I believe that, long term, accessibility for the blind/visually impaired should be based on Qt's support for accessibility. However, that will be more work and I wanted to get something working in 0.25, since that is what Lee and his wife are using. IMHO, what I'm doing is a short term hack, although I am trying to make it as functional as possible without having to touch anything other than mythlcdserver code.

Lee and Monkey Pet have my first version. Since then I've added support for live TV and for mythmusic. Here's a link to the second version:

Extract the file's contents with the command: tar xzf mythspeech-0.2.tgz

This will create the directory, mythspeech-0.2, which will contain the following files:

installspeech: A shell script that will install the non-source files in the desired locations.

mythlcdserver: The 64 bit executable for *buntu 12.04 that does the speaking in response to messages from mythfrontend. It should be installed in $HOME/bin. I provide the executable for Lee's sake so he doesn't have to set up a development environment and compile mythtv from source.

mythspeech: A shell script that starts up mythlcdserver and makes sure logging output is captured in the directory, $HOME/mythspeech. It also works around a potential race condition to make sure mythlcdserver doesn't start until mysql, the database server, is up and running.

mythspeech-0.2.patch: This is a patch file that can be applied to the mythtv source. It only touches files in mythtv/programs/mythlcdserver.

xprofile: Shell code that should be added to $HOME/.xprofile to make sure mythlcdserver is started when the computer is rebooted.

To install:

If running mythbuntu 12.04 (it's pre-installed on ubuntu 12.04): sudo apt-get install speech-dispatcher Test it with the command: spd-say "Hello world"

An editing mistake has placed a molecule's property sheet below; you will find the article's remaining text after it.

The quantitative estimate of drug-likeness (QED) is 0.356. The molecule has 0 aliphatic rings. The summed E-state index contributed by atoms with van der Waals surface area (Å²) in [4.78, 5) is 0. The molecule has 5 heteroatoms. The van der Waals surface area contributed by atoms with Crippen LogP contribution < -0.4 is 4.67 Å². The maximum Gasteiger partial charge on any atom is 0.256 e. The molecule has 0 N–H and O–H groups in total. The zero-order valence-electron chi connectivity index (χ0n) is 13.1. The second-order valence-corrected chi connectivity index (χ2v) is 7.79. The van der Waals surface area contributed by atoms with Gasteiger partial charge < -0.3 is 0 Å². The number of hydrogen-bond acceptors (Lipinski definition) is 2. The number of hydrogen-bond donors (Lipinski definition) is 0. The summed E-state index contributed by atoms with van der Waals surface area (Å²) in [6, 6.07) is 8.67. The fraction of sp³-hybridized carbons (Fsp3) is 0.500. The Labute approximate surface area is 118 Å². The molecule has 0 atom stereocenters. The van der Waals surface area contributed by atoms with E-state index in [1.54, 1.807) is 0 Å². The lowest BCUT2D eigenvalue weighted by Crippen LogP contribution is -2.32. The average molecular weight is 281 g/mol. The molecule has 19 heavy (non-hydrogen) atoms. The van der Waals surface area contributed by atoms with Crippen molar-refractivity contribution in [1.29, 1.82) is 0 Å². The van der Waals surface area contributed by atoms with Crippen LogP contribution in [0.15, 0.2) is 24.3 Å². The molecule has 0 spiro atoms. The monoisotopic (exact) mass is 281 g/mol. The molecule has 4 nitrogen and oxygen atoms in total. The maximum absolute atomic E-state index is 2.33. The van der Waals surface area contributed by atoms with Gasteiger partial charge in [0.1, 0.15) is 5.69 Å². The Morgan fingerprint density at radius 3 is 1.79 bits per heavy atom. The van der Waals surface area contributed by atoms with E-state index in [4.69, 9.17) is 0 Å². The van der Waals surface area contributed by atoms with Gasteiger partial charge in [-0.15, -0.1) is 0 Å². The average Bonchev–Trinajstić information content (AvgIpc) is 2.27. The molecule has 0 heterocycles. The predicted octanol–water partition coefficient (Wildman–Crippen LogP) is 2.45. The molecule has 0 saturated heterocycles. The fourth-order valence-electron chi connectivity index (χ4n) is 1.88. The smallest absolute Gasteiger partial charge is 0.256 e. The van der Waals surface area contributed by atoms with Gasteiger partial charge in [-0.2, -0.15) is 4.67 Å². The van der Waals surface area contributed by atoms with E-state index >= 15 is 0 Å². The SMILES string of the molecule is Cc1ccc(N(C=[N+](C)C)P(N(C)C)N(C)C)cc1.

If you want to compile the source: sudo apt-get install libspeechd-dev

cd mythspeech-0.2


To start mythlcdserver, execute the command: $HOME/bin/mythspeech

Once these steps are done, you need to configure mythfrontend to talk to mythlcdserver.

- From the main menu, navigate to Setup -> Appearance.

- On the last page labeled "LCD device display" check "Enable LCD device". This will make available a number of other settings specific to LCD display devices. You don't need to change them, they don't affect the speaking done by mythlcdserver.

- Cursor down to "Finish". This will save the setting and throw you back to the main menu. If mythspeech successfully started mythlcdserver, and if speech-dispatcher is working properly, you should now hear "MYTH MAIN Menu Media Library". If not, it's time to check the log in $HOME/mythspeech.

Lee ran into a problem last night after going into mythmusic. We're in the process of troubleshooting it. I suspect it may have to do with his audio configuration. Speech-dispatcher is using his onboard audio device (I think via pulseaudio), while mythfrontend is using alsa and nvidia'a hdmi audio device. If that's the case, I may not be able to help him configure a stable audio configuration. I've been testing on my laptop with the built in speakers and haven't had any problems using the default audio configuration provided by either ubuntu or mythbuntu (I've got both installed).

I welcome any feedback, as well as thoughts on the mythlcdserver approach vs Qt accessibility vs NCAM vs something I haven't thought of. Also, if anyone can help with Lee's audio configuration, I'm sure he'd welcome it.

Regards, Helen